Is online grocery shopping a guy thing?

Discussion
Photo: Getty Images
Dec 06, 2022

A recent study finds that men are more likely to shop for groceries online when compared to women, who would rather shop in-store.

The survey, “ConnectedEconomy Monthly Report: The Gender Divide Edition,” conducted by PYMNTS, found that, with the exception of online banking, which men and women do equally, men participate more and women less in online activities, generally speaking.

Ordering groceries online via a same-day delivery service demonstrated the biggest gap between men and women. In October of 2022, 52.4 million men ordered at least some groceries via same-day delivery, whereas only 36.6 million women did, a gap of 15.9 million. The survey also found that partnered men were 16 percent more likely to buy groceries online via same-day delivery than single men, and 18 percent more likely to order groceries for home delivery.

A survey last year from Jungle Scout similarly found that men were shopping more frequently online — on a daily or weekly basis — whereas women were shopping online only between one and four times a month. It also found that men were more likely to search for products on social media sites like Facebook, Instagram, YouTube and TikTok, despite the majority of users of these sites and the influencers on them being women.

In terms of a desire to shop in-store, behavior appears to have shifted since the first leg of the pandemic. A study by Video Mining on consumer behavior found that, in the pandemic’s first phase, men were making more in-store shopping trips than women. In April, 2020 in particular, men made up 60 percent of all in-store shopping trips. The ratio evened out as the year continued on, but men still shopped in-store more than women in October of 2020.

The Video Mining study pointed out a number of differences in in-store shopping behavior between male and females relevant to their findings. For instance, men tend to buy from product displays with two brands, whereas women buy more from displays with single brands.

DISCUSSION QUESTIONS: Do you agree with the findings that men prefer shopping online and women prefer shopping in-store? Should retailers target their offerings accordingly, and how?

Please practice The RetailWire Golden Rule when submitting your comments.
Braintrust
"I think there’s a bit more to this story. "
"Merchandising especially to males is perhaps a brilliant move."
"I don’t agree with the study’s findings. It certainly isn’t true in my home. It feels like this finding is similar to election polling..."

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15 Comments on "Is online grocery shopping a guy thing?"


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Ken Morris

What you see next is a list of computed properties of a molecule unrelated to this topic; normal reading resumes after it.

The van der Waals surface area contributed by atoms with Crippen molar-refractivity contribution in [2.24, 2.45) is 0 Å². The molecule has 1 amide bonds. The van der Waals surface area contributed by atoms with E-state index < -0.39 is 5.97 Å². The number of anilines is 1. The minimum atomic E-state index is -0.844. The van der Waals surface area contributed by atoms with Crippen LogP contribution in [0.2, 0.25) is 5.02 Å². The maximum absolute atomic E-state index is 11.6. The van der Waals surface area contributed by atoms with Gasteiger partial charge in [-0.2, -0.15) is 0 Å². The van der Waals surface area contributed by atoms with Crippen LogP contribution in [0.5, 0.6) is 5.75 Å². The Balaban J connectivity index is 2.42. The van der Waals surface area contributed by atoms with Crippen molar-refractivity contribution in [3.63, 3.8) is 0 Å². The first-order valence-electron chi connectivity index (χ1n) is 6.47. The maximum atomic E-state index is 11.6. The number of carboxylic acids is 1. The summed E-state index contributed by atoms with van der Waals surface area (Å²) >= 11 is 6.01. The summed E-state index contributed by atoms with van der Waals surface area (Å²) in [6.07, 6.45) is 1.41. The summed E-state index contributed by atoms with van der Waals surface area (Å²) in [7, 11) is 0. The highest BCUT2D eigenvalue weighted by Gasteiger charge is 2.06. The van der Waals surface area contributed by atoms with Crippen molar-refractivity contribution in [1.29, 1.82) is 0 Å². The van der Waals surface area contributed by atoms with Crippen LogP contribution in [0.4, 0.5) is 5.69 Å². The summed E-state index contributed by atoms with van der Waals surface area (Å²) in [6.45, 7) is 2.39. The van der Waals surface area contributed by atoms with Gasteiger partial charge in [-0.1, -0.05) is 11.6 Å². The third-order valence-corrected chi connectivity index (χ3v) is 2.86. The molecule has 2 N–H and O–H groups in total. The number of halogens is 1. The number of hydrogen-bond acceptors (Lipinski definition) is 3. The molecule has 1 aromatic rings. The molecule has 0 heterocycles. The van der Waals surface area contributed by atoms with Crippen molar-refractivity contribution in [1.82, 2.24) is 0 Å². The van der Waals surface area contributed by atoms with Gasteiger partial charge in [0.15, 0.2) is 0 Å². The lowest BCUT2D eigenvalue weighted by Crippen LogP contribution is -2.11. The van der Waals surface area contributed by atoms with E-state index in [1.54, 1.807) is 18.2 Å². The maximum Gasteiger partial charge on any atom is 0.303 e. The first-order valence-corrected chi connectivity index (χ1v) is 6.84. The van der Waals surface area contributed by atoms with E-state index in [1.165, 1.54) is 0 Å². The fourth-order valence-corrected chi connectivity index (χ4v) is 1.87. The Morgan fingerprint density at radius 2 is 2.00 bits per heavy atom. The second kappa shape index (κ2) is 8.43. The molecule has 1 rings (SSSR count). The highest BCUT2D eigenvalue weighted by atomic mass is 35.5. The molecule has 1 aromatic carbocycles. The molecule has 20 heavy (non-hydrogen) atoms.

BrainTrust

I don’t agree with the study’s findings. It certainly isn’t true in my home. It feels like this finding is similar to election polling, which has been off quite a bit in recent years. Are they calling land lines to collect this data? I would love to see the collection methodology, but maybe I’m just an outlier. As for the in-store shopping analysis, I’d love to see more detail, especially info on how long it takes men vs. women to make buying decisions when they’re in front of a shelf of options.

I also think men and women have different reasons for ordering groceries online — and for choosing to go to the store. This is generalizing, but many men might not care as much about making choices while in the store. Whatever the store delivers will be good enough. Of course, gender doesn’t matter when it comes to at-home chefs who want every ingredient to be perfect!

Lee Peterson
BrainTrust

I hadn’t heard/read these studies before, but it doesn’t surprise me. I’m the ONLY male I know that actually enjoys shopping. I even like grocery shopping, no kidding. Plus, men have been noted as classic “target” (not the company) shoppers since research began. Paco Underhill even went so far as to call them “exotic pets” in one of his books when they’re shopping with women, which says it all. Perhaps if retailers focused on what men DO like about stores, in say, Home Depot, Dick’s or Duluth Trading, they might (operative term) be more successful in attracting them to physical retail. In the meantime, it looks like Amazon’s got 49 percent of all shoppers in the bag!

Georganne Bender
BrainTrust

You aren’t alone! My husband also enjoys grocery shopping.

Natalie Walkley
BrainTrust
Natalie Walkley
Director, Körber & Enspire Commerce OMS
1 month 25 days ago

I remember walking through the mall as a teenager and seeing all the men on the chairs outside of a store. I don’t think men wanting fast, convenient shopping is a new finding, per se. Throw in the challenge of finding an obscure food item and online is much more efficient.

That said, I would be curious to understand the study more in-depth. As a working mom, online grocery shopping has saved me tremendously!